Sunday, April 23

5 ways to improve your health and the planet Earth

The world is interconnected. Though you've undoubtedly heard it before, it is nevertheless important to remember. According to Harvard health there are 5 strategies to improve both your personal well-being and the health of planet earth, a combination known to environmentalists as co-benefits.

How the state of the planet affects your health

Earth Day was started in 1970 as a day to raise awareness of environmental problems. Environmentalism has never looked more crucial than it does right now. Fires, storms, floods, droughts, heat waves, rising sea levels, species extinction, and other effects of climate change on Earth directly or indirectly endanger our well-being, especially for those who are most susceptible. For instance, lung issues and hospitalisations are influenced by air pollution from fossil fuels and fires. Ticks and mosquitoes, which are vectors of infectious illnesses, have seasonal and geographic ranges that increase as climates warm.

The idea of planetary health recognises the close connection between our health and ecology. The downstream repercussions of actions and events are complex; some are predictable, others are unexpected, and many are probably unnoticed. Even though individual efforts might seem insignificant, when combined, they might somewhat move the needle in the right direction.

Five approaches to enhancing both individual and global health 

Eat more plant-based foods.

This entails reducing your intake of meat and increasing your intake of plant-based foods. The chances of heart disease, stroke, obesity, high blood pressure, type 2 diabetes, and many malignancies are reduced by making these kinds of decisions. Meals made from plants have significant advantages for the environment over meals based on animals. For instance, plant-based meals have a reduced carbon footprint and use fewer natural resources like land and water for the same quantity of protein.

Note that not all plants are created equally.

In terms of their nutritional value and effects on the environment, plant foods likewise differ widely. You can evaluate the nutritional value of goods by learning to read labels. Since there are geographical considerations, learning about the environmental effects of particular foods is a little more difficult. However, if you'd like to get a broad idea, Our World in Data provides a number of fascinating interactive graphs regarding the many environmental effects of various diets.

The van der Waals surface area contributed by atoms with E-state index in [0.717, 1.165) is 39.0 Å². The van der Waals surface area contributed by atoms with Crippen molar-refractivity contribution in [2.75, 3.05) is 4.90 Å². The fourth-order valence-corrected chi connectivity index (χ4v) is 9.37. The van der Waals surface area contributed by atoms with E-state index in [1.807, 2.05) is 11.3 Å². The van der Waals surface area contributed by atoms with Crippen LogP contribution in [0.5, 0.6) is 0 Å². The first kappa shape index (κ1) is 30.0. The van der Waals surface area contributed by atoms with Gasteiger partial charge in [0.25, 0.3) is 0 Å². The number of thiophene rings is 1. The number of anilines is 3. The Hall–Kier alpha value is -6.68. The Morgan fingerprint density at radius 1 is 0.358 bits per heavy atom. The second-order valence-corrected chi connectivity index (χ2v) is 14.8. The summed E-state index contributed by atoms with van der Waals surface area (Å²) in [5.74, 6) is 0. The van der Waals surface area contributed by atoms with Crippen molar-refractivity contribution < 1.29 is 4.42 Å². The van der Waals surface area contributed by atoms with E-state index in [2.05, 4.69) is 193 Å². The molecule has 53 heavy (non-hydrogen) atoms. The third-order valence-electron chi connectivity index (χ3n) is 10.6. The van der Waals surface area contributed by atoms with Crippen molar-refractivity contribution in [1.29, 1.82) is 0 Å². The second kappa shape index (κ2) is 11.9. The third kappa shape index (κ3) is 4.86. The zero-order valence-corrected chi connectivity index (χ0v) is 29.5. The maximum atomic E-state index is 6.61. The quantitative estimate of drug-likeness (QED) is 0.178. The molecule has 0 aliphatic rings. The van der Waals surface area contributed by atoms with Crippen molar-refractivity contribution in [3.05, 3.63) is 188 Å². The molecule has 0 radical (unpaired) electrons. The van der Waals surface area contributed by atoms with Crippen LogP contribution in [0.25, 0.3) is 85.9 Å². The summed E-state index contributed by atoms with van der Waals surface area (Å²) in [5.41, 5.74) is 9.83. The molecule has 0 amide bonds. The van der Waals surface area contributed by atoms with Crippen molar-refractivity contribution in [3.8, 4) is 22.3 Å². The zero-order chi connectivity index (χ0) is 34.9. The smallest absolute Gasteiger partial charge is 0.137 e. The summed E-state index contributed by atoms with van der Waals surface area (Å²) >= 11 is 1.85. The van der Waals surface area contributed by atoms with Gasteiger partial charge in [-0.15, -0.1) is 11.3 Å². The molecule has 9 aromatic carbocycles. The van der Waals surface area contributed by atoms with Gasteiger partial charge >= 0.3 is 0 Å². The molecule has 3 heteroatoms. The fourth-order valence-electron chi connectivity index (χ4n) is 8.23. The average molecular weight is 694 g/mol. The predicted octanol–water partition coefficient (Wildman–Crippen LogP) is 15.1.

Use active transportation.

When possible, consider alternatives to driving, such as biking, walking, or taking the bus. Adults are encouraged to engage in 150 minutes per week of moderate-intensity exercise and two sessions of muscle-building activity, according to current health standards. Regular exercise helps with weight management, bone health, and mental well-being. Additionally, it lowers the risk of falls, certain malignancies, and heart disease in older people. Less gas-powered vehicle miles travelled translate to cleaner air, lower carbon emissions that contribute to climate change, and less air pollution, which is known to aggravate conditions like asthma and many other illnesses.

Work your way up to your level of discomfort by beginning where you are.

A change may be successful for one person but fail for another. You can promise to limit your intake of beef to just once a week or to eat one vegan dish every week. In the summer or when it's not cold, you might consider biking or taking the bus to work. Set challenging yet attainable objectives for yourself.

Discuss it with others.

For any one person attempting to make a difference, it could seem as though their efforts are insignificant and overwhelming. It may help you feel less alone and foster a sense of community if you express your opinions about the things that are important to you and the work you are doing. Building a community enhances resilience and well-being.

Additionally, if you tell one person about your goals and commitments and they do the same, your efforts will have a greater impact. Who knows? One of those individuals along the way might be the worker who chooses what our kids eat from the school menus or a city planner for bike lanes and foot walkways!



  1. Earth Day is one of the best days! Such a great reminder to take care of our special planet :)



    1. Yes Shauna, it is our responsibility.

  2. It's so true that all plants aren't created equally. This is so important to each do our part.

    1. Yes, Jodie. We have a role to play in making the planet a better place.

  3. Anonymous4/24/2023

    These are great ideas and it is always a good idea to start out small and build on that.


  4. Very nice tips, I like it!

  5. Thanks for putting these fantastic tips together, Melody! I'm working on incorporating more plant-based foods into my diet!

    Make Life Marvelous

  6. It's important that we all do our part. These are great tips!

    Jill - Doused in Pink

  7. "Development" must stop and immediately! we must reduce and limit the extraction of material resources globally, then we need a very different economic system: "a system of equal distribution of resources", a "resource-based economy" because resources of this planet are finite. Unfortunately the planet has been destroyed because of capitalism Don't you see it?

  8. Muito bom!
    De facto, tudo está interligado. Façamos a nossa parte.

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